Jocelyn Thomas wants to be a voice for the voiceless.
After undergoing birthing trauma with her first child in 2011, Thomas moved from her hometown of Phoenix, Arizona to just outside Portland, Oregon on a whim. There she became a doula at Birthingway College of Midwifery and later started a home practice as The Gresham Doula. She was hiding her cannabis use from everyone but those closest to her. Thomas feared her status as a parent — and her career — would be in jeopardy. She felt muzzled but was determined to let her experiences help others in similar circumstances.
“The most voiceless people that I know personally? These cannaparents. There are maybe three or four lines in all the [Arizona] cannabis and medical marijuana legislation that pertain to us at all, and most of it is up to interpretation,” Thomas says, her voice tightening while reacting to her disapproval about the power often ignorant strangers have over cannaparents.
Thomas remembers how discriminatory Oregon’s cannabis warnings were when legalization hit in 2014.
“After I had my daughter and [recreational] dispensaries opened, they had huge posters geared toward [parents], saying don’t use [cannabis while pregnant]. That it was going to mess you up if you ever want babies, it’s going to mess you up if you’re going to have a baby, it’s going to mess you up as a parent,” Thomas recalls, pointing out NCBI studies on male reproduction and in vitro fertilization. “It is completely gender-based discrimination. Anyone with a dick is like, you can smoke and do whatever you want, even though there [are] studies, the same studies they want to use on us, saying it decreases this or that. It doesn’t.”
After a more successful birthing experience in 2014 using a bong, birthing ball and Beyoncé, she’d had her fill of Portland and returned, in 2016, to Phoenix with one big change — she’d no longer hide her cannabis use.
“That meant coming out of the cannabis closet, that meant telling people I smoked with both of my babies,” Jocelyn Thomas says, noting her admission forced people she knew to change their perspectives on cannabis use during pregnancy. Many did not, for fear of legal and reputation risks. But Thomas ignored any naysayers, noting that not using was far worse. “If I’m not well, that really puts them [my children] in danger. That’s not a good look, when the head of everything you know — your mom, your dad, that person that you look up to the most — spirals every 30 days.”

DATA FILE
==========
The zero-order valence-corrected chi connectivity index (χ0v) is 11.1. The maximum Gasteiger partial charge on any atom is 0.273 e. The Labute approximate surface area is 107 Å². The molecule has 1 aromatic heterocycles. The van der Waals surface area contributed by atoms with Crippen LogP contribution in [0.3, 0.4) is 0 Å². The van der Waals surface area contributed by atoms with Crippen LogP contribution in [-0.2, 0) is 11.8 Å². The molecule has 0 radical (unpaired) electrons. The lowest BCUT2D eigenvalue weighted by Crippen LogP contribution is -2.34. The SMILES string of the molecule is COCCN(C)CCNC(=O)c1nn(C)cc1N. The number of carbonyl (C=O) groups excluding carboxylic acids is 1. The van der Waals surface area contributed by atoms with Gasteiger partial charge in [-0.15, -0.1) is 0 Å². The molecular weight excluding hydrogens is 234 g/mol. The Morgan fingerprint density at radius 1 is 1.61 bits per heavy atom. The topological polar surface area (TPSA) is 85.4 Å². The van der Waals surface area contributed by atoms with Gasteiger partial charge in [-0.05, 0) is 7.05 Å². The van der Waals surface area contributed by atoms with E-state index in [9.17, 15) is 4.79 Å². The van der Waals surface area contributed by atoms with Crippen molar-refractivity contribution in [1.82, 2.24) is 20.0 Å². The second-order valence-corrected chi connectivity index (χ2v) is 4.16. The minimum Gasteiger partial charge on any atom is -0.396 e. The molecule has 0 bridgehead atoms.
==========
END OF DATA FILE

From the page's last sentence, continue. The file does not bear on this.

Thomas knows that education is the key to overcoming such stigma. She currently has a research assistant creating multiple workshop courses about both pregnancy and cannabis she hopes to use to educate health care facilities.
“I’ve had clients turned away from birthing centers right down the road, immediately. They mention that they have their card, and they’re told ‘we won’t be able to help you.’ That’s illegal,” Thomas says, referring to section 36-2813 of the Revised Arizona Statutes concerning the Arizona Medical Marijuana Act, which disallows discrimination against cannabis cardholders in workplaces, those seeking medical care, and parental visitation rights.
Thomas currently offers packages for parents and cannaparents alike, and connects with them via phone calls, video calls (HIPPA-compliant, secure video chat service doxy.me), house visits and in-person meetups.
“I’ve never really had a problem going the extra mile to listen to someone. I’ve gone an hour out of Phoenix just to sit with somebody, and I will always do that if I’m able to do it,” Jocelyn Thomas says. She typically works with 3-5 in-person and up to 10 e-clients per year, plus two midwife or doula peer support clients.
Helping both other doulas and those experiencing massive life changes is what drives Thomas.
“When you want to be the change you wish to see in the world, you kinda have to turn your suffering into something that’s more fruitful,” she says. “I am the unofficial, kinda official, The CannaDoula.”